Why marketing is one of the main drivers of customer dissatisfaction

I find it interesting that on the one hand the CMO is often given the leadership role in improving the customer experience and on the other hand the marketing function is one of the  prime culprits in generating customer dissatisfaction, calls into the call centre and customer churn.

How exactly does the marketing function contribute to customer unhappiness, negative word of mouth and customer churn?  By misleading the customer – sometimes unintentionally but often intentionally.  Lets make this real by sharing some examples:

Recently Vauxhall (GM brand in the UK) has had to change its Lifetime Warranty advert after customer complaints.  Why did some people complain and get the ad changed?  If you read the small print you find that the Lifetime Warranty is not a lifetime warranty in the sense that the normal person understands it.  Specifically, the warranty covers only the first 100,000.  And it applies only to the first owner – the warranty is not transferable to later owners.

How many people will buy a Vauxhall car without reading the small print and then be disappointed?  How many of these customers will then ring the contact centre to complain?  How many will go on to tweet about their negative experience?

My wife shops with La Redoubte regularly so she was pleased when she got a promotional offer through the post.  She proceeded to spend a considerable amount of time and psychic energy in choosing the two garments she wanted.  Then she range the contact centre to place her order.  Only after she had placed her order did she find that she could not get the promotional discount: apparently the promotion did not apply.  Yet the agent could not explain why not – at least not to my wife’s satisfaction.

Result: my wife is no longer an advocate and a loyal shopper that La Redoubte can take for granted.  I will be writing a post about this soon to draw out some insights.

In the UK, the mobile operators are advertising very favourable offers.  When you look at the offers you find that at a price point in the 18 month contract, the customer has to reclaim a certain discount (that is used to advertise low monthly charges) and has to use specific procedure and complete this procedure in a specific time.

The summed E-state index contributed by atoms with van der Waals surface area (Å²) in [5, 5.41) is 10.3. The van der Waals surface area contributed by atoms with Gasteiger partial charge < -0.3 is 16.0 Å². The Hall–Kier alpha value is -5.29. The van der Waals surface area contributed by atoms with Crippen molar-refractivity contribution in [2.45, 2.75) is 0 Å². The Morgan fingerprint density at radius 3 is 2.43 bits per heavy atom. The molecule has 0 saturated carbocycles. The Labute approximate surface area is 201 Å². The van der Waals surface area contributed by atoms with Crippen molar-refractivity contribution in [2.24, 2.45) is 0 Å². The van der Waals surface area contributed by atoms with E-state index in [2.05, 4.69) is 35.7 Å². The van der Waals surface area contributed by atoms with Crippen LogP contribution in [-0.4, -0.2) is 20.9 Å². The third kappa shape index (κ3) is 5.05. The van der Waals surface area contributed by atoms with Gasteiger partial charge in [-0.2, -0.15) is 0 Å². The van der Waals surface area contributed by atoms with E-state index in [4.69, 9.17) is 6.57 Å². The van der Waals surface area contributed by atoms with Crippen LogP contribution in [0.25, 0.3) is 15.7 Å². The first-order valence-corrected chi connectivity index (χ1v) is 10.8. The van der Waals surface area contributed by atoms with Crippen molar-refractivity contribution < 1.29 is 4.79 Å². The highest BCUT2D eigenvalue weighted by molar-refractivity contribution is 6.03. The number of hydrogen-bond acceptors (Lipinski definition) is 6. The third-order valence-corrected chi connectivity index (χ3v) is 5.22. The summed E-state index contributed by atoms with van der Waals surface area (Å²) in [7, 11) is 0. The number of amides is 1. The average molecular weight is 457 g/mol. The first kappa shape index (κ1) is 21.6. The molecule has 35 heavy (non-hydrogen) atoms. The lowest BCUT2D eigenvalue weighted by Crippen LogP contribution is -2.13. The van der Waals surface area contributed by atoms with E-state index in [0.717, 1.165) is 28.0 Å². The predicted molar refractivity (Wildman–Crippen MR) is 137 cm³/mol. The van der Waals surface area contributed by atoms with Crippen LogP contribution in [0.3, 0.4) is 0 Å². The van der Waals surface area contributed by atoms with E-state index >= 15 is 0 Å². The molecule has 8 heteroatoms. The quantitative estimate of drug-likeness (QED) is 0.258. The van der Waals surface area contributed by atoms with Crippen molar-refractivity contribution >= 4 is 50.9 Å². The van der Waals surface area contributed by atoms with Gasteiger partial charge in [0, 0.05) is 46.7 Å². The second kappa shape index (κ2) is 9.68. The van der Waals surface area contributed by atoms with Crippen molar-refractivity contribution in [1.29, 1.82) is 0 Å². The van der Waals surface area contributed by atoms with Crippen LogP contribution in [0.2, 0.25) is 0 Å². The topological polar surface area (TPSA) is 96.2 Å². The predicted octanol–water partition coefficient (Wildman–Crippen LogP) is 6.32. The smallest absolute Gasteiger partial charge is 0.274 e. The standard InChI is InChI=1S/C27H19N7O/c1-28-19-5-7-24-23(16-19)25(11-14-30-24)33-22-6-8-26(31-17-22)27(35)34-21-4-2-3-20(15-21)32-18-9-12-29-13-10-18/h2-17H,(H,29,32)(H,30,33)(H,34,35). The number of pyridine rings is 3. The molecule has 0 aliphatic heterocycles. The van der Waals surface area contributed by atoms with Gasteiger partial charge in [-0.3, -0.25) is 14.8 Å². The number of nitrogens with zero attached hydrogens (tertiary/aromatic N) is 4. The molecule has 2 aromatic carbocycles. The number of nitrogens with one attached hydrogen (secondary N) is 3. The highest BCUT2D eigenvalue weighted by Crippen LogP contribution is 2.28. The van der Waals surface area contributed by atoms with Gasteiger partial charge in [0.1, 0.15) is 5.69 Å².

The marketing thinking behind this is clear:  you can get customers because the pricing looks attractive and yet the customer’s end up paying more because the redemption process has been designed to make sure that only the most diligent customers will successfully redeem the discount.   How many of these customers will ring the contact centre to complain?  How many are being taught to distrust marketing communications?

Then you have my BSkyB experience that I wrote about back in September 2010.  Where I shared my story of how I was lured in by the slick marketing promising a bundled offer and an easy life only to find a very different reality:  How to turn an advocate into a detractor?

Are these the only companies that are engaged in these practices?  No.  I am not pointing my finger at these ‘bad’ companies – they are no better and no worse than the majority of companies.  Why is that?  Because the practice of misleading customers either through sloppy communication or deliberate manipulation is widespread.  It is even considered good marketing!

How about thinking and talking about business in customer terms?

It strikes me that organisations can take a big step forwards in becoming customer centric simply by measuring, reporting and talking about the impact of their actions on customers and the value that customers represent to the business.

Allow me to illustrate this by using a consulting experience at a brand name telco.  One of the things that really matters to customers is how easily, quickly, effortlessly, conveniently they can get a replaced handset if they have an issue with their existing handset.  The functional department that is charged with this task is the Device Logistics.

What do you think the focus of the typical Device Logistics function is?  The focus of the function is, typically, on devices, operating cost and service levels.  As a result management talk about and measure the no of devices that needed to be shipped, no of devices on back order, lead time between ordering and receiving handsets, no of devices shipped, no of devices delivered to the customer address within the SLA, productivity and cost of operations.

Not once did I hear conversations about customers, nor the impact of policy and practices on the customer’s life or attitude towards the company.

Now imagine thinking about the Device Logistics function in terms of impact on customers.  If such an approach was taken then management would be measuring and talking about the following types of matters:

  • How many of our customers have been impacted by our delivery process in the last month?
  • How many customers have we lost as a result of our policies and practices?
  • How much revenue, profit, lifetime value has walked out of the door as a result of these policies and practices?
  • What kinds of customers – Gold, Silver, Bronze, Young, Professional, Older – are we losing?
  • What will it cost the business to replace these customers with new customers so as to replace the revenue, profits and lifetime value that has walked out of the door?
  • How many potential new customers have we lost as a result of the bad word of mouth from existing customers who have been disappointed by us?